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GB: Voluntary agreement reached to block payments but no statutory control

In the House of Lords debate yesterday (4 March 2014), the issue of payment blocking as a measure to enforce against unlicensed operators post-implementation of the Gambling (Licensing and Advertising) Bill was once again discussed. The proposed amendment (set out in full below), which would have provided the Gambling Commission with statutory powers to oblige “credit institutions” and “financial institutions” to block payments to unlicensed operators was narrowly defeated.

However, Baroness Howe of Idlicote (who suggested the amendment together with Lord Stevenson) confirmed that a letter had been sent from Lord Garnier to other Lords which stated that “the Gambling Commission has reached agreement with a number of major payment systems organisations to work together to block financial transactions with unlicensed operators“.  Later in the debate Baroness Jolly noted that this (voluntary) agreement was reached between Visa Europe, Mastercard and Paypal and in practice means that consumers may have transactions blocked when attempting to transact with unlicensed operators or, it may result in the relevant operator having payment support withdrawn. It is understood that any transactions with Visa, Mastercard or Paypal from unlicensed sites will amount to a breach of their terms and conditions which require that all transactions much be legal in all applicable jurisdictions.

It will be interesting to see if this voluntary agreement will work or add anything to the current advertising ban. In Baroness Howe’s opinion, the issue of payment blocking is one that “cannot be addressed by a voluntary agreement between just these three providers“.

Amendment 1

Clause 1, page 1, line 6, at end insert—

“(b) after subsection (5) insert—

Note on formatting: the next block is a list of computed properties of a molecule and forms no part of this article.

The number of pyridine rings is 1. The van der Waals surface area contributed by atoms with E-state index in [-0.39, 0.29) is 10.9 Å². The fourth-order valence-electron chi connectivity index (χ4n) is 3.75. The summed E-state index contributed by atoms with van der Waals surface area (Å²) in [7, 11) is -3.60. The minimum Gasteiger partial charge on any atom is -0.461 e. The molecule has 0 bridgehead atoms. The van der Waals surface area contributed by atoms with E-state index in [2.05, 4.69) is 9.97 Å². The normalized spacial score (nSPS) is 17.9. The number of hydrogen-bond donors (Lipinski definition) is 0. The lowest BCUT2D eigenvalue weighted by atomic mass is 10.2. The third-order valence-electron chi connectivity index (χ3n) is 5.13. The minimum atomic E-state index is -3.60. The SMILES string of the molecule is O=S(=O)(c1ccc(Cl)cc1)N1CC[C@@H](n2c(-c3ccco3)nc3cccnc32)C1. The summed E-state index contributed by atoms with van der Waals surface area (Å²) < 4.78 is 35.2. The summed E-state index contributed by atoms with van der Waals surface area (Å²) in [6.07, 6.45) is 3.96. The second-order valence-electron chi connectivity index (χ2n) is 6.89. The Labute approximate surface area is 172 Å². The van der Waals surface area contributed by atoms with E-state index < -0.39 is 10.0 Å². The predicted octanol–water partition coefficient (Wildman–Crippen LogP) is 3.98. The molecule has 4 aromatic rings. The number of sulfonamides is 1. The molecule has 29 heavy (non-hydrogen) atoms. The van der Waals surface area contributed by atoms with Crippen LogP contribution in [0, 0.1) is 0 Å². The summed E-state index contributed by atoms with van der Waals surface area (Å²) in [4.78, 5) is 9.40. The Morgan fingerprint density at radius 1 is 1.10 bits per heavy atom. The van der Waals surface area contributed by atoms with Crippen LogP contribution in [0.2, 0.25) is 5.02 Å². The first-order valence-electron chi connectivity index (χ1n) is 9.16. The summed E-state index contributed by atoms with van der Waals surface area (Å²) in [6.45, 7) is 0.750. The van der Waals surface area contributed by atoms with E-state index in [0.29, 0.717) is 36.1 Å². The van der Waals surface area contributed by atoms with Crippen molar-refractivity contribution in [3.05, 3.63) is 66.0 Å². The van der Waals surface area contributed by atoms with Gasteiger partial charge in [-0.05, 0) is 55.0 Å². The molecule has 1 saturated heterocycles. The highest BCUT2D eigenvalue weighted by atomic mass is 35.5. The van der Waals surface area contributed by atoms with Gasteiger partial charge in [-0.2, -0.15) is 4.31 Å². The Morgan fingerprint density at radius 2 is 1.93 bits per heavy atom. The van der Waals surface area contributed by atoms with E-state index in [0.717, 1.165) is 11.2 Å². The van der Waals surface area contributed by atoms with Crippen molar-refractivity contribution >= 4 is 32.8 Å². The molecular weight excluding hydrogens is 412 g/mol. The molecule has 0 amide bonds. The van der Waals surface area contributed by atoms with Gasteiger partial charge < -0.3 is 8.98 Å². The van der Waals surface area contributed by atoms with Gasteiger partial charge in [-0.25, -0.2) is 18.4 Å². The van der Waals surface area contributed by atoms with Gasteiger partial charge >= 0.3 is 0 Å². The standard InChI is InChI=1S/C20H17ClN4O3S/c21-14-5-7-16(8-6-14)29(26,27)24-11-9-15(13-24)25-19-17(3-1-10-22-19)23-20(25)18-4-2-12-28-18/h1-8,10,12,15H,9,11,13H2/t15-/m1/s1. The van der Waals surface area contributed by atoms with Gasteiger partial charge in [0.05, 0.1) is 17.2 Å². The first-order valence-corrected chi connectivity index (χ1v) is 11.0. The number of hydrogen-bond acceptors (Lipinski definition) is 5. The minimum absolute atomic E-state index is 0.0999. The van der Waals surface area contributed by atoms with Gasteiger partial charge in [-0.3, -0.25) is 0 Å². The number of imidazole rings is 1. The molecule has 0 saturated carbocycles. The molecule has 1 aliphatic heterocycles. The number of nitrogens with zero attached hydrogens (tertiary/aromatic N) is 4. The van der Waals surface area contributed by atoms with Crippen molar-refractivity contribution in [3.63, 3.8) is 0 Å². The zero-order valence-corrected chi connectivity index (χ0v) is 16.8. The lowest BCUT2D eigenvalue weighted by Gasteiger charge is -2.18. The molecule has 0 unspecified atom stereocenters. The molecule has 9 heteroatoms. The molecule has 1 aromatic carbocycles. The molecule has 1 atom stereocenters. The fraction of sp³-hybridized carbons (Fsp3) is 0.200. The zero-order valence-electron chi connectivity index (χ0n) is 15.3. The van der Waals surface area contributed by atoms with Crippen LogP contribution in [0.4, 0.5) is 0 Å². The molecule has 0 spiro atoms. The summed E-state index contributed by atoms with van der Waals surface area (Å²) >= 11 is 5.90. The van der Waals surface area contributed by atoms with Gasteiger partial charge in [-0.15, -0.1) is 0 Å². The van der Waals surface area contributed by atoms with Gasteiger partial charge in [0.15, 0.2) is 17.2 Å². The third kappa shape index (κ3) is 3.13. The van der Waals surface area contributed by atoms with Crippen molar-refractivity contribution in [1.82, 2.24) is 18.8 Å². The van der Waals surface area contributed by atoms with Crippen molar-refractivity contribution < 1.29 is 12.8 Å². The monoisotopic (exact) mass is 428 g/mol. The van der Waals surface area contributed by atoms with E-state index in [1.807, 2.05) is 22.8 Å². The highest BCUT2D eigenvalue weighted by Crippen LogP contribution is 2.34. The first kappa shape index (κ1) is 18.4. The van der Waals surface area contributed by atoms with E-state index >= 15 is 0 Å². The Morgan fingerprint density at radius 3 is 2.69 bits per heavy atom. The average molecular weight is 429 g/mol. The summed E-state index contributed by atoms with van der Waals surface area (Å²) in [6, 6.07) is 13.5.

“(6) The Commission may give a direction under this subsection if the Commission reasonably believe that a person or organisation who does not hold a remote gambling licence is providing remote gambling services in the United Kingdom.

(7) A direction under subsection (6) may be given to—

(a) a particular person operating in the financial sector,

(b) any description of persons operating in that sector, or

(c) all persons operating in that sector.

(8) A direction under subsection (6) may require a relevant person not to enter into or continue to participate in—

(a) a specified transaction or business relationship with a designated person,

(b) a specified description of transactions or business relationships with a designated person, or

(c) any transaction or business relationship with a designated person.

(9) Any reference in this section to a person operating in the financial sector is to a credit or financial institution that—

(a) is a United Kingdom person, or

(b) is acting in the course of a business carried on by it in the United Kingdom.

(10) In this section—

“credit institution” and “financial institution” have the meanings given in paragraph 5 of Schedule 7 to the Counter-Terrorism Act 2008;

“designated person”, in relation to a direction, means any of the persons in relation to whom the direction is given;

“relevant person”, in relation to a direction, means any of the persons to whom the direction is given.””